Once the team comes back from research, it is time to synthesize the findings and report back to the rest of the business. This should happen in two parts:
- Storytelling session
- The Team comes back and tells the raw stories to other teams and internal stakeholders.
- Synthesis Readout
- After a 2-week synthesis period, the team presents their insights.
The storytelling session can be planned for a few days after the team returns from the field. The deliverable here is in the form of a discussion where key business stakeholders join the team for a 4-6 hour session (depending on the number of interview participants). The team shares pictures, audio, and quotes to the business to have a semi-formal discussion. Even though insights are still a little “half-baked,” these storytelling sessions can be incredibly engaging for both those who got to go into the field, and those who get to join the discussion.
After the initial storytelling session, the research team needs a 1-2 week synthesis period to fully understand and catalog what they heard in the field. Some deliverables from synthesis may include:
- Core Tenets
- A list of over-arching things we’ve learned about the brand promise our customers are looking for.
- Design Principles
- A list of rules based on our tenets that help us validate future design concepts.
- User Archetypes or Personas
- Fake (or real) characters that the design team – and the whole company – can use to understand who the customer is.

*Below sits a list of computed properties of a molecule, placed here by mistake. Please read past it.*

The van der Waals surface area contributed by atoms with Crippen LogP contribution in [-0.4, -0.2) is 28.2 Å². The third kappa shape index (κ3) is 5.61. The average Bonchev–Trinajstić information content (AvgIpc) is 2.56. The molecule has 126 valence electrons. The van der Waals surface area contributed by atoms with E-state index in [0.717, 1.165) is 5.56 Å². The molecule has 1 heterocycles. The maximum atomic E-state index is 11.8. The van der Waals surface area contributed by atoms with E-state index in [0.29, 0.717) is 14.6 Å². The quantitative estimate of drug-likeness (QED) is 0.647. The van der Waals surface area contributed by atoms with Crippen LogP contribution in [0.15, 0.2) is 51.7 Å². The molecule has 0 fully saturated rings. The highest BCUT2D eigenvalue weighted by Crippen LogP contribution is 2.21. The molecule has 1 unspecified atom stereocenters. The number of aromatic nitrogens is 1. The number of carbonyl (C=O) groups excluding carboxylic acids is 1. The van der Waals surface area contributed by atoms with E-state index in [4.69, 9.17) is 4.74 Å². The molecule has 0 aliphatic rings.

Is your company ready for Design Research?
When we know who our customers will be, qualitative research helps us refine our understanding of what to build for them. Design Research is best for companies that have already defined and segmented their target market and have at least a rough idea – or several rough ideas – of what their value proposition might be. A structured conversation with a small sample size of a certain segment is perfect for developing an understanding of:
- What are this segment’s key pain points? How do people solve this problem today?
- Do people actually want this?
- What should the features be?
- What type of Brand Voice speaks best to this customer segment?
- In what context will this person be making a purchasing decision? Who and what will be influencing her?
- Which features should be prioritized and which can come in later versions?
Is a mobile app, web, or other experience best for this segment?
Getting ready to engage a design research team? Check out my post about what to expect from a design research interview!
Design research as a field has been growing for a while. For more information on methods, check out some of the top design firms like Frog Design or IDEO. There are also a growing number of small firms trying some interesting things, such as Studio D.
Questions about DR? Feel free to shoot them over on twitter @kyle__Becker
More about Me
I’m currently looking for my next opportunity as a design researcher or scrum product owner. Shoot me an email at firstname.lastname@example.org.
After graduating from the University of Kansas in 2011 with a degree in Industrial design, I joined frog design as an interaction designer for three years before raising funding and rolling on to MedicSana as full-time CEO, designer, and scrum product owner. I have my Product Owner (PSPO I) and Scrum Master (PSM I) certifications. My full work history is on my linkedin page, or download my resume.
In my free time, I read quite a bit about behavioral economics and on my blog, Knowledge in Society, I write about various topics that discuss the relationship between design research, behavioral economics, and entrepreneurship, including a multi-part introduction to design research. I also love photography, check out my photography portfolio here!